Acne mechanica is not restricted to the cheeks, however. It can occur in different areas of the body depending on the specific occlusive clothing or activity. It is most commonly recognized in athletes.

Addressing the cause of friction against the skin usually improves acne.


Scientists have tended to link acne around the jawline to fluctuations in hormones. However, other researchers have challenged and refuted this notion.

There is no evidence to suggest that acne around the jaw and chin will accurately predict if a person has a hormonal disturbance.

In males and females, the adrenal glands produce a hormone called DHEA-S. One study found that females with adult acne had mild to moderately elevated levels of this hormone.

Research has also found that 39–85% of females with acne have worse acne in the days before menstruation.

Since many people with acne do not have hormone abnormalities, however, other factors — such as increased sensitivity of oil glands to hormones — may be the cause.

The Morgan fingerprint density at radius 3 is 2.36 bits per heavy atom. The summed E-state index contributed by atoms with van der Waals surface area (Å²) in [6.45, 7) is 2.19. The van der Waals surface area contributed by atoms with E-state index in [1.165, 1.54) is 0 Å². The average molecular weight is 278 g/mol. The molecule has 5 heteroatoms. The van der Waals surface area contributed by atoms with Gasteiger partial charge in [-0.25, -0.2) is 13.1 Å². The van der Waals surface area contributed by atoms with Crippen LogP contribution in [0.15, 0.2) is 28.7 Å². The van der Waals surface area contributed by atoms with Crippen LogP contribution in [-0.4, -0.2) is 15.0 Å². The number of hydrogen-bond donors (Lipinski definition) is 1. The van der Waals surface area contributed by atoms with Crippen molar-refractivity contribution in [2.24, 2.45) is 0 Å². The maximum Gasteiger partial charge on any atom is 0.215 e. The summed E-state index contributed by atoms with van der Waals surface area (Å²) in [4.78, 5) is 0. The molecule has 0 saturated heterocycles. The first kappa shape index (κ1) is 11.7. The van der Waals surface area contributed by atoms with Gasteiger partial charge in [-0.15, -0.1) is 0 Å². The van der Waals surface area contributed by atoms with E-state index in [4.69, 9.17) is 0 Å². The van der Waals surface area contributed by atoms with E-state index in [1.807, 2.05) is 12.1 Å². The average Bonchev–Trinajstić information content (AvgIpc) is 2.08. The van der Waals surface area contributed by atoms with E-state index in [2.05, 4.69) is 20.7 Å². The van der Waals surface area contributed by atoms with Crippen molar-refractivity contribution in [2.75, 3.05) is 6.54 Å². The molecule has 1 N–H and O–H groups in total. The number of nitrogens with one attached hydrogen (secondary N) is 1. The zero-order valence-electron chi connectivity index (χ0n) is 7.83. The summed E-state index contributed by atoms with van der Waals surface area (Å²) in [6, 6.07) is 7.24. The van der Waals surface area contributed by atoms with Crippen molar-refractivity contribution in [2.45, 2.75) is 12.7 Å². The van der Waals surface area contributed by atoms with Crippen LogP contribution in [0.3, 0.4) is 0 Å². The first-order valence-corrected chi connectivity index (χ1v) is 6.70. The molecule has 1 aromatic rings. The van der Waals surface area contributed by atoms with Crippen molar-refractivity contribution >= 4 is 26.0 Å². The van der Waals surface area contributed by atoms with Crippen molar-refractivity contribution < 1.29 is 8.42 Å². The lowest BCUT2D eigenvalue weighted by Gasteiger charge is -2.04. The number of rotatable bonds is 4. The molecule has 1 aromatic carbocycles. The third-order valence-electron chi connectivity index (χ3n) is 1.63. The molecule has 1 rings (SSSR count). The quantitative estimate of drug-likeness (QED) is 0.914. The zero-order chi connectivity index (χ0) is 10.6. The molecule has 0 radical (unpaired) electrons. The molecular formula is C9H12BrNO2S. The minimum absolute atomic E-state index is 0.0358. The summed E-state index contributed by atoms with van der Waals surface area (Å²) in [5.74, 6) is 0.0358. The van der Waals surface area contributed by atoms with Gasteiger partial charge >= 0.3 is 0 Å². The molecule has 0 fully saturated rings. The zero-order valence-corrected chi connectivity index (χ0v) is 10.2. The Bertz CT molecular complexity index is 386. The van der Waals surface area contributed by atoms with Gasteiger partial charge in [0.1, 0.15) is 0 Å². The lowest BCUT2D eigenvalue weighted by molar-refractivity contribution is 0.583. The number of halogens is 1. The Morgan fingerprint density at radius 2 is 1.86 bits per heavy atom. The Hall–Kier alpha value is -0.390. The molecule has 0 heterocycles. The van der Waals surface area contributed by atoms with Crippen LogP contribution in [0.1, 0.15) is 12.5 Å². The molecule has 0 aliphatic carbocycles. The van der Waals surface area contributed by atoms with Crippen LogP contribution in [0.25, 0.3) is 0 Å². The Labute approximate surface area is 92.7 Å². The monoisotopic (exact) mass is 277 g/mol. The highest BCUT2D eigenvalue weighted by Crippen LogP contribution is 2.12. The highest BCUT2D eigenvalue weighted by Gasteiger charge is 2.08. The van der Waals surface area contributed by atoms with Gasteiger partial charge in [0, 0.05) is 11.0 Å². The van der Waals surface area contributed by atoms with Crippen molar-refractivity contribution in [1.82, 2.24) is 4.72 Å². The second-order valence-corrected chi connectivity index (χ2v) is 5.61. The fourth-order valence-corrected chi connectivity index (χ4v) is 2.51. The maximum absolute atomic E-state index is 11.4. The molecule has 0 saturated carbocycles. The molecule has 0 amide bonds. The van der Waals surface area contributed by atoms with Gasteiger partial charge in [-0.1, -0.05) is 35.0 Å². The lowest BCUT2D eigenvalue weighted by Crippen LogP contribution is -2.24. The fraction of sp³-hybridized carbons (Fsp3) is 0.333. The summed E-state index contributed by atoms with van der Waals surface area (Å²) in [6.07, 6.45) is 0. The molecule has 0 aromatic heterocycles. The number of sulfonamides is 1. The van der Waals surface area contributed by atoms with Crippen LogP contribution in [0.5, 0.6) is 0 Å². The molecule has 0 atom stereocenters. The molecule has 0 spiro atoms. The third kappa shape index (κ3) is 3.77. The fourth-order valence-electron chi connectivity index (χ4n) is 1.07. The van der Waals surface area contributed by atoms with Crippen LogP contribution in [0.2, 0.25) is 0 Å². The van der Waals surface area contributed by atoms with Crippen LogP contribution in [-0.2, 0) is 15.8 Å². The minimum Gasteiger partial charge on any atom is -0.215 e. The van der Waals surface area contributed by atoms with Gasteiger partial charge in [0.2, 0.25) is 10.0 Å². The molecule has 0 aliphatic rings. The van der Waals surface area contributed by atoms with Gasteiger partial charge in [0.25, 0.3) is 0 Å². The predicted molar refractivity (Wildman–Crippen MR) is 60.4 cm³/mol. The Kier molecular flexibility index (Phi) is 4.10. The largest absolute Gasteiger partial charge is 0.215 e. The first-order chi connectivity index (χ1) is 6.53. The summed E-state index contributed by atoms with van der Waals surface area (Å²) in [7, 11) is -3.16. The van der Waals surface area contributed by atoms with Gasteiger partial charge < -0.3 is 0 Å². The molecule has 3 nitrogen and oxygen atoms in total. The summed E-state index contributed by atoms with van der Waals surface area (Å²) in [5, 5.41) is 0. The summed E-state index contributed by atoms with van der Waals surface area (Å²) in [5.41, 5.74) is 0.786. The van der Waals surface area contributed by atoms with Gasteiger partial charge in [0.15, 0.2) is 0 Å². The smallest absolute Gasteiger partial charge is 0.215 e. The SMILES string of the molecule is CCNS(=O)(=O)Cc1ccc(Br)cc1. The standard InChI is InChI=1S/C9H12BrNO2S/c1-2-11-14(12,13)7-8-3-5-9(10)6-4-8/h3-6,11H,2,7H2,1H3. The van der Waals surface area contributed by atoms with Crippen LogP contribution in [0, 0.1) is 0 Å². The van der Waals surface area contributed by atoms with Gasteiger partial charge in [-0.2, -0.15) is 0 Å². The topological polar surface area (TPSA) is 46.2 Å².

A range of topical treatments can work to fight bacteria, inflammation, and excess oil, all of which can cause acne.

People can buy topical treatments over the counter, or they can look for the following ingredients to target their acne:

  • Benzoyl peroxide: This primarily works by fighting Propionibacterium acnes bacteria.
  • Topical retinoids: These work to reduce excess oil on the face and help unblock pores. One example is adapalene gel (Differin 0.1%).
  • Salicylic acid: This primarily works to unblock pores.

For inflammatory acne, including severe cases, a doctor may prescribe a course of antibiotics to fight off bacteria and reduce inflammation. This can be in the form of topical or oral antibiotics.

Isotretinoin, or Accutane, is a drug that treats severe acne. People usually take it over 4–5 months, although treatment durations can vary from person to person.

However, isotretinoin can have serious side effects. People should discuss these effects with a doctor before starting the treatment, and they should only take the medication under ongoing medical supervision.

Isotretinoin is the closest thing to a cure that doctors have for acne.

A doctor may suggest taking combined oral contraceptives to treat hormonal acne. There are several approved by the Food and Drug Administration (FDA) for treating acne.

Experts believe that contraceptives may function by decreasing hormones contributing to acne through sebum production.